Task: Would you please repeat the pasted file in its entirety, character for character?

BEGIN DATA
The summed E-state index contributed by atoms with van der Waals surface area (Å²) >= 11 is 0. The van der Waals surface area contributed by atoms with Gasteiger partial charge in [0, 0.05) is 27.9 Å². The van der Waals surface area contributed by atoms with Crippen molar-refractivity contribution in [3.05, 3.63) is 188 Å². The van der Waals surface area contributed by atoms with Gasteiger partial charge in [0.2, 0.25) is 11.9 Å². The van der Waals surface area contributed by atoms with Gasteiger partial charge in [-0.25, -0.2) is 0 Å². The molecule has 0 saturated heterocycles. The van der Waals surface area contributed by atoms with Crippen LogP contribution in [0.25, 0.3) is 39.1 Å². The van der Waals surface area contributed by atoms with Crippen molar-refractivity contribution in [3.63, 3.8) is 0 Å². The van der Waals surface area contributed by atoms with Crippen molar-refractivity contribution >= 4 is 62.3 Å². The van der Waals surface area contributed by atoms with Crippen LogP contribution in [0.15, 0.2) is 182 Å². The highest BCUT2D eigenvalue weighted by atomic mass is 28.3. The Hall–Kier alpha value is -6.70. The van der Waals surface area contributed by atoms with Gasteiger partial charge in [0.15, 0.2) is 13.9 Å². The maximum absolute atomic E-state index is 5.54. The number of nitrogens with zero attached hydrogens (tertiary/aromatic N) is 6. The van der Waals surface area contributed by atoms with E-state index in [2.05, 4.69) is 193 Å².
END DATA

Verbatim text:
The summed E-state index contributed by atoms with van der Waals surface area (Å²) >= 11 is 0. The van der Waals surface area contributed by atoms with Gasteiger partial charge in [0, 0.05) is 27.9 Å². The van der Waals surface area contributed by atoms with Crippen molar-refractivity contribution in [3.05, 3.63) is 188 Å². The van der Waals surface area contributed by atoms with Gasteiger partial charge in [0.2, 0.25) is 11.9 Å². The van der Waals surface area contributed by atoms with Gasteiger partial charge in [-0.25, -0.2) is 0 Å². The molecule has 0 saturated heterocycles. The van der Waals surface area contributed by atoms with Crippen LogP contribution in [0.25, 0.3) is 39.1 Å². The van der Waals surface area contributed by atoms with Crippen molar-refractivity contribution in [3.63, 3.8) is 0 Å². The van der Waals surface area contributed by atoms with Crippen molar-refractivity contribution >= 4 is 62.3 Å². The van der Waals surface area contributed by atoms with Crippen LogP contribution in [0.15, 0.2) is 182 Å². The highest BCUT2D eigenvalue weighted by atomic mass is 28.3. The Hall–Kier alpha value is -6.70. The van der Waals surface area contributed by atoms with Gasteiger partial charge in [0.15, 0.2) is 13.9 Å². The maximum absolute atomic E-state index is 5.54. The number of nitrogens with zero attached hydrogens (tertiary/aromatic N) is 6. The van der Waals surface area contributed by atoms with E-state index in [2.05, 4.69) is 193 Å².